Continuing our overview of past U.S. presidents, I’d like to skip ahead to our 16th president, Abraham Lincoln. On Feb. 12, 1809, Lincoln was born in a small log cabin near Hodgenville, Ky. He and his family moved to the frontier of Indiana at the age of eight. Two years later, his mother, Nancy, passed away when he was just 10 years old. This loss affected him greatly, and he eventually grew distant from his father, Thomas, as he became resentful of the work and responsibility placed on him at such a young age. He spent brief periods of time in school but often had to work to help support his family.
Lincoln first got involved in politics after settling in a small town in southern Illinois. There he worked as a postmaster and shopkeeper. Lincoln was first elected to the Illinois state legislature in 1834. He passed the bar examination in 1836 after teaching himself law and moved to Springfield, Ill., to work as a lawyer. It was at that time that he met his future wife, Mary Todd. In 1846, he was elected to the U.S. House of Representatives. For some years, Lincoln took a step back from politics, but later ran for the Senate in 1856. His decision to re-enter the political ring was largely because of his opposition to slavery spreading across the territories. He lost that election, but his many impassioned speeches and debates made a name for himself. He was eventually elected as our 16th president and was inaugurated in March of 1861.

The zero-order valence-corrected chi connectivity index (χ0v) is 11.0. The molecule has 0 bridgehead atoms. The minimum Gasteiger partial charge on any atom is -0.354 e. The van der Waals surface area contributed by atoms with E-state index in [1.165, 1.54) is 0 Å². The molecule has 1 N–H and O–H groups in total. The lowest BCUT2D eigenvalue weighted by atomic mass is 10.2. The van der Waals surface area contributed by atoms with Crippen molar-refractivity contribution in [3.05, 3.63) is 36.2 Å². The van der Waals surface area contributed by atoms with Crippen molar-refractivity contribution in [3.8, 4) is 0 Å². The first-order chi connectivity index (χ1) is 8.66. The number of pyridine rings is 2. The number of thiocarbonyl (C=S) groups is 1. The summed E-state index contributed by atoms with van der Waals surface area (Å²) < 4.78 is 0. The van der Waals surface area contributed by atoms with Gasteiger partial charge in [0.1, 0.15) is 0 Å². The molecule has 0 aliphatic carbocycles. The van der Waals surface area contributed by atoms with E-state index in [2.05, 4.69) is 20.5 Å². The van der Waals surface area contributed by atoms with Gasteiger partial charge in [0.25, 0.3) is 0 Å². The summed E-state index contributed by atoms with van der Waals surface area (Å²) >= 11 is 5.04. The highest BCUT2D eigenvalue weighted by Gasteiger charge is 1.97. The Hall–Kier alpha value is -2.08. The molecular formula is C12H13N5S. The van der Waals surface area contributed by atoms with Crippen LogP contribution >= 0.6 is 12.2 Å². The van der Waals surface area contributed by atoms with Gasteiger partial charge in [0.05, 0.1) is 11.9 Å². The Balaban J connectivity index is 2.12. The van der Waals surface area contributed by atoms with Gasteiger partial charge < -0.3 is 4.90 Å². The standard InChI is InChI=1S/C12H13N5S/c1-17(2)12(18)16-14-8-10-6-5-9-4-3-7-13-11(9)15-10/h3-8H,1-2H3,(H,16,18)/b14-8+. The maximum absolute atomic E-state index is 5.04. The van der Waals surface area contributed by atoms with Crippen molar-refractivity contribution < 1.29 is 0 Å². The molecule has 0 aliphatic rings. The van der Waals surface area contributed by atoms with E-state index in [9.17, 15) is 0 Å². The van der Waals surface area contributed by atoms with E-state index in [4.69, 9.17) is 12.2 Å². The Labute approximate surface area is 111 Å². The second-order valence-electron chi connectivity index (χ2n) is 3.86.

His inauguration was celebrated with a gathering of his supporters and other members of the party. At the reception, there were all the usual refreshments but also included one that Lincoln particularly enjoyed — fruit cookies (see recipe below).
Many southern states had seceded from the Union by the time Lincoln took office. Following the Civil War, Lincoln issued the Emancipation Proclamation, freeing all slaves within the Confederacy. When the Civil War began, Lincoln’s purpose was to preserve the Union. After the Proclamation, his goal was also abolition of slavery.
Lincoln was reelected to the presidency in 1864. In his second inaugural speech in March of 1865, Lincoln exclaimed, “With malice toward none; with charity for all.” After the war, he was determined to rebuild and reconstruct the land. Unfortunately, Lincoln did not get the chance. He was killed by John Wilkes Booth, a Confederate sympathizer, in April of 1865 at Ford’s Theatre in Washington, D.C. His assassination made him a national martyr, and thereafter he became known as one of the greatest U.S. presidents in history.
Lincoln’s Favorite Fruit Cookies
1½ cups sugar
1 cup softened butter
3 eggs, well beaten
1½ tbsps. water
3¼ cups flour
1 tsp. baking soda
¼ tsp. salt
½ tsp. cinnamon
½ cup currants
½ cup raisins, chopped
1 cup walnuts, chopped
Preheat oven to 350 degrees.
In a large bowl, cream together sugar and butter until fluffy. Add eggs and water and combine thoroughly. In another bowl, sift flour, soda, salt and cinnamon. Combine dry ingredients with butter and sugar mixture. Fold in the fruits and nuts. Drop by teaspoon onto a greased cookie sheet. Bake for 15 minutes. Remove to a rack to cool.
Yield: 4 dozen cookies.
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